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  • Comparison of DC Sputtering, Magnetron Sputtering and Sputtering Coating

    views, Updated: 2021-09-30
    Sputtering is one of the leading technologies for the preparation of thin-film materials. It uses the ions generated by the ion source to accelerate the aggregation in a vacuum. Then forming a high-speed ion beam flow, bombarding the solid surface, and the ion and the atoms on the solid surface exchange kinetic energy.  The atoms on the solid surface are separated from the solid and deposited on the substrate surface. There are three sputtering technologies: DC sputtering, sputtering coating, and DC magnetron sputtering.
    DC Sputtering
    DC sputtering means that the target material is installed on the cathode surface with glow discharge in the vacuum chamber and is bombarded by ions. The sample table with a coated substrate or workpiece is installed, and the vacuum chamber is grounded as the anode. During the operation, after the vacuum chamber is pumped to a high vacuum, argon is introduced, and the vacuum degree is maintained at about 1.0pa, plus 2-3kv DC voltage above the two electrodes, a glow discharge can be generated. At this time, a high-density plasma region is formed near the target (cathode), the negative glow region. The sputtering effect occurs when the ions in the region bombard the target under DC voltage acceleration. The atoms sputtered from the target surface are deposited on the substrate or workpiece to form a coating.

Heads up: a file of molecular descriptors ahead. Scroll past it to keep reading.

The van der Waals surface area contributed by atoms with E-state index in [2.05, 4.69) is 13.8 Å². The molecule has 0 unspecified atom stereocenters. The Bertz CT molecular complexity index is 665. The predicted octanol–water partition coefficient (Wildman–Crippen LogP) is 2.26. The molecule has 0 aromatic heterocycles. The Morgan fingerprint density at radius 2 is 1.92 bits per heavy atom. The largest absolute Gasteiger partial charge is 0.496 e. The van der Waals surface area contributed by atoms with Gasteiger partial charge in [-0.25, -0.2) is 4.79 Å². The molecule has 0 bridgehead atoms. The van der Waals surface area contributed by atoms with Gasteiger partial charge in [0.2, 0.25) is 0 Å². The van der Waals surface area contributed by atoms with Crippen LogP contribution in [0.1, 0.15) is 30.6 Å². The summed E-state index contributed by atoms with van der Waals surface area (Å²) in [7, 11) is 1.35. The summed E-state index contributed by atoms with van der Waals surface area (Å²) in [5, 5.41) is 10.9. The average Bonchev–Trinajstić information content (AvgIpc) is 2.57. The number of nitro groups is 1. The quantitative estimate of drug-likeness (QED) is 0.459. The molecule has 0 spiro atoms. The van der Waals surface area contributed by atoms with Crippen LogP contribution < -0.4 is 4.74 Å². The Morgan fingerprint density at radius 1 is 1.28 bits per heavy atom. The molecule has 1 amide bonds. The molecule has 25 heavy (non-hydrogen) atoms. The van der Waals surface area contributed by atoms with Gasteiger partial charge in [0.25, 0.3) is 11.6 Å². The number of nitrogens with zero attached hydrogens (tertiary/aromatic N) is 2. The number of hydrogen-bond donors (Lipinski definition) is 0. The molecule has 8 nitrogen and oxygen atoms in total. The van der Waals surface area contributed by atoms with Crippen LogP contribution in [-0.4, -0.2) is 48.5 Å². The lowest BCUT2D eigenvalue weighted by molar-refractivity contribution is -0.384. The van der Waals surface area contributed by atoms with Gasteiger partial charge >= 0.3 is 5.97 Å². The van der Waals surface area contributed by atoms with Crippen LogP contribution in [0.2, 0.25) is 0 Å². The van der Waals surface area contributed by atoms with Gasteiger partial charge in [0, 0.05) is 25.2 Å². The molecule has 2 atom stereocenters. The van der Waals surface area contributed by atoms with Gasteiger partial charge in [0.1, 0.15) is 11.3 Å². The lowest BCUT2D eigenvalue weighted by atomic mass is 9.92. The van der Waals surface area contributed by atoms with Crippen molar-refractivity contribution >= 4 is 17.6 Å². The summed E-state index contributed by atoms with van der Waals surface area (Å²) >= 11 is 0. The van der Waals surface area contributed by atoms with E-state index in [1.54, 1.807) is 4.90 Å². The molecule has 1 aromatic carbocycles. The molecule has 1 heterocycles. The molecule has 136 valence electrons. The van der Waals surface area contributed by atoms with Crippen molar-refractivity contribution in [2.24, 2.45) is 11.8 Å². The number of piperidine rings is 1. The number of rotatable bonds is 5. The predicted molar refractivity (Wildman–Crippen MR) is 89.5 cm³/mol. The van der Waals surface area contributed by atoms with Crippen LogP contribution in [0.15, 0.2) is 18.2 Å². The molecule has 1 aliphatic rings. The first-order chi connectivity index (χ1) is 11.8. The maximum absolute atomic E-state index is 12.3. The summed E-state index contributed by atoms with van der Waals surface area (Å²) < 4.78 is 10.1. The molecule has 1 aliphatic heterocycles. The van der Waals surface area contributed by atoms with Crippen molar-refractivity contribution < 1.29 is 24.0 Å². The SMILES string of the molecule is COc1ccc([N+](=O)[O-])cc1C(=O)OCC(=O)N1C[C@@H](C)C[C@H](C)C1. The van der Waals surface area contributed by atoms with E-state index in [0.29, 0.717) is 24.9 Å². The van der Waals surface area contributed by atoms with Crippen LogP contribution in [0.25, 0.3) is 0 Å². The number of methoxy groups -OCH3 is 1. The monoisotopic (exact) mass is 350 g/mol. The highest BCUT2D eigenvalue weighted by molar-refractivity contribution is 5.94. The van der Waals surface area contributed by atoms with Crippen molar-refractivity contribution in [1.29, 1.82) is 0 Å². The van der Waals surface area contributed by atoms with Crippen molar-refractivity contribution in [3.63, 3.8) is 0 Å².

Sputtering Deposition
    The sputtering coating is a technology that bombards the target surface with charged particles in a vacuum to deposit the bombarded particles on the substrate. Usually, the incident ions are produced by glow discharge of low-pressure inert gas. The cathode target is made of coating material, the substrate is used as the anode, and 0.1-10pa argon or other inert gas is introduced into the vacuum chamber to generate glow discharge under 1-3kv DC negative high voltage or 13.56MHz RF voltage of cathode (target). The ionized argon ions bombard the target surface, making the target atoms splash and deposit on the substrate, forming a thin-film.
    DC Magnetron Sputtering
    In magnetron sputtering, because the moving electrons are subjected to Lorentz force in the magnetic field, their motion paths bend or even spiral, and their motion paths become longer. As a result, increasing the number of collisions with the working gas molecules, increasing the plasma density so that the magnetron sputtering rate can be greatly improved, and they can work at a lower sputtering voltage and air pressure, reducing. On the other hand, it also enhances the energy of the atoms incident on the substrate surface, improving the quality of the film to a great extent. Simultaneously, the electrons that lost energy after many collisions become low energy electrons when they reach the anode so that the substrate does not overheat. Therefore, magnetron sputtering has the advantages of "high speed" and "low temperature".
    The disadvantage of this method is that the insulator film can not be prepared. The inhomogeneous magnetic field used in the magnetic control electrode causes significant inhomogeneous etching of the target, resulting in a low utilization rate of the target, generally only 20% - 30%.